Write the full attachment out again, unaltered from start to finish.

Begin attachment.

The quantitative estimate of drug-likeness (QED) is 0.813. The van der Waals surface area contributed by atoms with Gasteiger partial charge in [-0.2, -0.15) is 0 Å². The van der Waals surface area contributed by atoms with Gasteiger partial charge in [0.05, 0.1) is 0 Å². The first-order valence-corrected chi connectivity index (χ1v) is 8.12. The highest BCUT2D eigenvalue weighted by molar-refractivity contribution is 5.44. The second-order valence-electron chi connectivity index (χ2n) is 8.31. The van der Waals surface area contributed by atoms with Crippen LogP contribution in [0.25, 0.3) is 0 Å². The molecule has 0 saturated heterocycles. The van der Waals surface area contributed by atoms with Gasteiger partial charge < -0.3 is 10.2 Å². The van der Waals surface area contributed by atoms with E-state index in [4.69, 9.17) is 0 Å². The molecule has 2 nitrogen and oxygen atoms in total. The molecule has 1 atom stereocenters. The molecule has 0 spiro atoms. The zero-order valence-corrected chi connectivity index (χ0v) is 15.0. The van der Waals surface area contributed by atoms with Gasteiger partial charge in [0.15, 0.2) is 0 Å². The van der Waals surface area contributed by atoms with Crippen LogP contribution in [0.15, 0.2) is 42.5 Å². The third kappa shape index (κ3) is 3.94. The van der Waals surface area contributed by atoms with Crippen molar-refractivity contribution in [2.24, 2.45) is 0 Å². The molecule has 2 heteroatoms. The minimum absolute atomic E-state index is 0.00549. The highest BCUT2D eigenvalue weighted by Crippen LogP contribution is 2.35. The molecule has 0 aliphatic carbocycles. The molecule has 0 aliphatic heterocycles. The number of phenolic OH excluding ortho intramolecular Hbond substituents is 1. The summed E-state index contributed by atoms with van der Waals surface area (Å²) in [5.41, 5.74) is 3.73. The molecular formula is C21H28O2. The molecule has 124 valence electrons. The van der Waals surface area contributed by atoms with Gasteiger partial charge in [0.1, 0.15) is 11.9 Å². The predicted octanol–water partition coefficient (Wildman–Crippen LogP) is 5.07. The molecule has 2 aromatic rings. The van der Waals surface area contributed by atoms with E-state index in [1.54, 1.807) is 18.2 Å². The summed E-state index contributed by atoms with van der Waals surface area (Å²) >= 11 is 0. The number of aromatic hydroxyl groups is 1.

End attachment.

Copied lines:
The quantitative estimate of drug-likeness (QED) is 0.813. The van der Waals surface area contributed by atoms with Gasteiger partial charge in [-0.2, -0.15) is 0 Å². The van der Waals surface area contributed by atoms with Gasteiger partial charge in [0.05, 0.1) is 0 Å². The first-order valence-corrected chi connectivity index (χ1v) is 8.12. The highest BCUT2D eigenvalue weighted by molar-refractivity contribution is 5.44. The second-order valence-electron chi connectivity index (χ2n) is 8.31. The van der Waals surface area contributed by atoms with Crippen LogP contribution in [0.25, 0.3) is 0 Å². The molecule has 0 saturated heterocycles. The van der Waals surface area contributed by atoms with Gasteiger partial charge < -0.3 is 10.2 Å². The van der Waals surface area contributed by atoms with E-state index in [4.69, 9.17) is 0 Å². The molecule has 2 nitrogen and oxygen atoms in total. The molecule has 1 atom stereocenters. The molecule has 0 spiro atoms. The zero-order valence-corrected chi connectivity index (χ0v) is 15.0. The van der Waals surface area contributed by atoms with Gasteiger partial charge in [0.15, 0.2) is 0 Å². The van der Waals surface area contributed by atoms with Crippen LogP contribution in [0.15, 0.2) is 42.5 Å². The third kappa shape index (κ3) is 3.94. The van der Waals surface area contributed by atoms with Crippen molar-refractivity contribution in [2.24, 2.45) is 0 Å². The molecule has 2 heteroatoms. The minimum absolute atomic E-state index is 0.00549. The highest BCUT2D eigenvalue weighted by Crippen LogP contribution is 2.35. The molecule has 0 aliphatic carbocycles. The molecule has 0 aliphatic heterocycles. The number of phenolic OH excluding ortho intramolecular Hbond substituents is 1. The summed E-state index contributed by atoms with van der Waals surface area (Å²) in [5.41, 5.74) is 3.73. The molecular formula is C21H28O2. The molecule has 124 valence electrons. The van der Waals surface area contributed by atoms with Gasteiger partial charge in [0.1, 0.15) is 11.9 Å². The predicted octanol–water partition coefficient (Wildman–Crippen LogP) is 5.07. The molecule has 2 aromatic rings. The van der Waals surface area contributed by atoms with E-state index in [1.54, 1.807) is 18.2 Å². The summed E-state index contributed by atoms with van der Waals surface area (Å²) >= 11 is 0. The number of aromatic hydroxyl groups is 1.